notes%201 - Class notes #1 Engineering careers In our first...

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Class notes #1 Engineering careers In our first class we discussed engineering careers and some of the mechanical aspects of the class. This was for your information; none of it will be ‘on the test’. The four fundamental forces We discussed the four fundamental forces of classical physics: The strong force, responsible for holding together quarks in subatomic particles like the proton. The electromagnetic force, responsible for holding atoms together, as well as bonding atoms together into molecules, and molecules together into solids. This is the force that mediates the attraction between positive and negative charge, and is the basis for all of electrical engineering, from radio to computers. The weak force, responsible for holding the atomic nucleus together Gravity, the very weak force that nevertheless holds the stars and planets together, and keeps us from floating off into space. These forces differ in their strength (they are listed in stronger to weaker order above) and effective range. The strong and weak forces only act at very short ranges comparable to the size of an atomic nucleus and are of little relevance to our task at hand. Both the electromagnetic and gravitational forces act over large distances, and they also share some other common characteristics. The magnitude of the forces due to gravity, F g , and the static electric force, F e , are described by similar looking equations. Both depend inversely on the square of the distance, d , between the two bodies. Both contain a physical constant, G , for gravity, and for the electromagnetic force. Both also depend on the product of some physical property of the two bodies; the mass, m (measured in kilograms), for gravitation and the quantity of charge, q (measured in coulombs) , for the electrical force. A key difference is that mass is always positive, while charge can be either positive or negative. This has important implications: the gravitational force is always attractive, while the electrostatic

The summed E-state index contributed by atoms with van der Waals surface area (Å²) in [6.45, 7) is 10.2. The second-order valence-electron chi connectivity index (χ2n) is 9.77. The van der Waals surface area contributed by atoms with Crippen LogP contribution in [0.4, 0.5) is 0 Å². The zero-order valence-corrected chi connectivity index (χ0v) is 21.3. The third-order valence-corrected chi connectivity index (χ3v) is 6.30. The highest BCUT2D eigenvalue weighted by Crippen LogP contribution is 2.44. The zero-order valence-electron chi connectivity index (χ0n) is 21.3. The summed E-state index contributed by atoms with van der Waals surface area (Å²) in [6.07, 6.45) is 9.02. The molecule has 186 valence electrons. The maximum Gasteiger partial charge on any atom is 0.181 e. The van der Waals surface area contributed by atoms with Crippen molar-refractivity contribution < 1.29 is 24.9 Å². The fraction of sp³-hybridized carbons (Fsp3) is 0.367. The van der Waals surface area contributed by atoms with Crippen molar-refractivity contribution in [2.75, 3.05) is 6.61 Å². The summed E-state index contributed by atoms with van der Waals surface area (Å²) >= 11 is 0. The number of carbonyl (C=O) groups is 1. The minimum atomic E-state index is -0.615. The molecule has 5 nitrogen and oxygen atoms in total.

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This note was uploaded on 10/21/2010 for the course ESE 123 taught by Professor Westerfield during the Fall '07 term at SUNY Stony Brook.

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notes%201 - Class notes #1 Engineering careers In our first...

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